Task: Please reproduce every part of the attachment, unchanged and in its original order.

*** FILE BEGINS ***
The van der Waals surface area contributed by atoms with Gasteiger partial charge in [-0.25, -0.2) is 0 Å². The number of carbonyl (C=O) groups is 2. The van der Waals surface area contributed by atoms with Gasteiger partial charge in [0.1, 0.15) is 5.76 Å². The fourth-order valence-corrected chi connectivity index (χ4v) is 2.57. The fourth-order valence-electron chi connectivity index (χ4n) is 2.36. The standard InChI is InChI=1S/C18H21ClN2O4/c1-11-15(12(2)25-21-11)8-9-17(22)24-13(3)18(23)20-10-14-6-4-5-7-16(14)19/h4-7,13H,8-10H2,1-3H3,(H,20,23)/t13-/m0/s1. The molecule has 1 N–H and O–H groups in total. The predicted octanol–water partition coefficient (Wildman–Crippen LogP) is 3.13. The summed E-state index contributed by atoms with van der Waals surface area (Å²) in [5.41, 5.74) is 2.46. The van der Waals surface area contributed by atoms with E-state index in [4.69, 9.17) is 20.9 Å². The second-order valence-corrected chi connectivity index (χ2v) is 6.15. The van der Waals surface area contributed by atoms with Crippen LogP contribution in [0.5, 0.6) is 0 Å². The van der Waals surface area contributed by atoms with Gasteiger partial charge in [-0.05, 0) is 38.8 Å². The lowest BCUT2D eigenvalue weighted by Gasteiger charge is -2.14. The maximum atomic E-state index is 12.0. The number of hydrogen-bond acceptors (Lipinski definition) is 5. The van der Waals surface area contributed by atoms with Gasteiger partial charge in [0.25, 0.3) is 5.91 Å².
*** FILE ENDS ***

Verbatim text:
The van der Waals surface area contributed by atoms with Gasteiger partial charge in [-0.25, -0.2) is 0 Å². The number of carbonyl (C=O) groups is 2. The van der Waals surface area contributed by atoms with Gasteiger partial charge in [0.1, 0.15) is 5.76 Å². The fourth-order valence-corrected chi connectivity index (χ4v) is 2.57. The fourth-order valence-electron chi connectivity index (χ4n) is 2.36. The standard InChI is InChI=1S/C18H21ClN2O4/c1-11-15(12(2)25-21-11)8-9-17(22)24-13(3)18(23)20-10-14-6-4-5-7-16(14)19/h4-7,13H,8-10H2,1-3H3,(H,20,23)/t13-/m0/s1. The molecule has 1 N–H and O–H groups in total. The predicted octanol–water partition coefficient (Wildman–Crippen LogP) is 3.13. The summed E-state index contributed by atoms with van der Waals surface area (Å²) in [5.41, 5.74) is 2.46. The van der Waals surface area contributed by atoms with E-state index in [4.69, 9.17) is 20.9 Å². The second-order valence-corrected chi connectivity index (χ2v) is 6.15. The van der Waals surface area contributed by atoms with Crippen LogP contribution in [0.5, 0.6) is 0 Å². The van der Waals surface area contributed by atoms with Gasteiger partial charge in [-0.05, 0) is 38.8 Å². The lowest BCUT2D eigenvalue weighted by Gasteiger charge is -2.14. The maximum atomic E-state index is 12.0. The number of hydrogen-bond acceptors (Lipinski definition) is 5. The van der Waals surface area contributed by atoms with Gasteiger partial charge in [0.25, 0.3) is 5.91 Å².